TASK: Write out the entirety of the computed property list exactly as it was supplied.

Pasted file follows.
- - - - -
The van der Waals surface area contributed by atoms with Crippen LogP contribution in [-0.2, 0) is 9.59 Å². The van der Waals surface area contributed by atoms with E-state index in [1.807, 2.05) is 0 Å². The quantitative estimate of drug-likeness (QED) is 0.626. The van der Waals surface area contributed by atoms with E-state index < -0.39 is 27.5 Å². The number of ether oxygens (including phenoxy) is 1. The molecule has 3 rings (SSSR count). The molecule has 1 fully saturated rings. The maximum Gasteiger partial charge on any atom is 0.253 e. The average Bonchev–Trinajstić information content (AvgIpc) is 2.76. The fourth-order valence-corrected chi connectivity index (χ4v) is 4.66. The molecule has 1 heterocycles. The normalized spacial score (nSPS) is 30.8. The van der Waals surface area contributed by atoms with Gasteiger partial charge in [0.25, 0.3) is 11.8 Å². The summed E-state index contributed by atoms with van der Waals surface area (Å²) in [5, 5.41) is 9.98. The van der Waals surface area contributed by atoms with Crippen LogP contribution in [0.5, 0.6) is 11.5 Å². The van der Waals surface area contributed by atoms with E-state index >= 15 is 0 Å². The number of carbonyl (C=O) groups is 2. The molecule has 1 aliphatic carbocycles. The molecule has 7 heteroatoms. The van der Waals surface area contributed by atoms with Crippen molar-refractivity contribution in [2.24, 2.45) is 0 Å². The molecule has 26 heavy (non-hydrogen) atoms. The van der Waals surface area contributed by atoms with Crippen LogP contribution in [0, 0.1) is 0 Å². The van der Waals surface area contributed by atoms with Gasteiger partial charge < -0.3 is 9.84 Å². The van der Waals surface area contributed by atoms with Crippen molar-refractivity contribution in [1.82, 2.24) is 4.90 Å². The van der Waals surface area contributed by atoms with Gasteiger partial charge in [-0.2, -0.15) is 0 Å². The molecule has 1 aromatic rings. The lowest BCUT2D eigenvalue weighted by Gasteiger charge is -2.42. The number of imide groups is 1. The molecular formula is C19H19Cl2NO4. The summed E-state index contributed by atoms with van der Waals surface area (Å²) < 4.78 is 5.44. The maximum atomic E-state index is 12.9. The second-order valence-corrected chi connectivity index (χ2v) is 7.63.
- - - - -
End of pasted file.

The van der Waals surface area contributed by atoms with Crippen LogP contribution in [-0.2, 0) is 9.59 Å². The van der Waals surface area contributed by atoms with E-state index in [1.807, 2.05) is 0 Å². The quantitative estimate of drug-likeness (QED) is 0.626. The van der Waals surface area contributed by atoms with E-state index < -0.39 is 27.5 Å². The number of ether oxygens (including phenoxy) is 1. The molecule has 3 rings (SSSR count). The molecule has 1 fully saturated rings. The maximum Gasteiger partial charge on any atom is 0.253 e. The average Bonchev–Trinajstić information content (AvgIpc) is 2.76. The fourth-order valence-corrected chi connectivity index (χ4v) is 4.66. The molecule has 1 heterocycles. The normalized spacial score (nSPS) is 30.8. The van der Waals surface area contributed by atoms with Gasteiger partial charge in [0.25, 0.3) is 11.8 Å². The summed E-state index contributed by atoms with van der Waals surface area (Å²) in [5, 5.41) is 9.98. The van der Waals surface area contributed by atoms with Crippen LogP contribution in [0.5, 0.6) is 11.5 Å². The van der Waals surface area contributed by atoms with E-state index >= 15 is 0 Å². The number of carbonyl (C=O) groups is 2. The molecule has 1 aliphatic carbocycles. The molecule has 7 heteroatoms. The van der Waals surface area contributed by atoms with Crippen molar-refractivity contribution in [2.24, 2.45) is 0 Å². The molecule has 26 heavy (non-hydrogen) atoms. The van der Waals surface area contributed by atoms with Crippen LogP contribution in [0, 0.1) is 0 Å². The van der Waals surface area contributed by atoms with Gasteiger partial charge < -0.3 is 9.84 Å². The van der Waals surface area contributed by atoms with Crippen molar-refractivity contribution in [1.82, 2.24) is 4.90 Å². The van der Waals surface area contributed by atoms with Gasteiger partial charge in [-0.2, -0.15) is 0 Å². The molecule has 1 aromatic rings. The lowest BCUT2D eigenvalue weighted by Gasteiger charge is -2.42. The number of imide groups is 1. The molecular formula is C19H19Cl2NO4. The summed E-state index contributed by atoms with van der Waals surface area (Å²) < 4.78 is 5.44. The maximum atomic E-state index is 12.9. The second-order valence-corrected chi connectivity index (χ2v) is 7.63.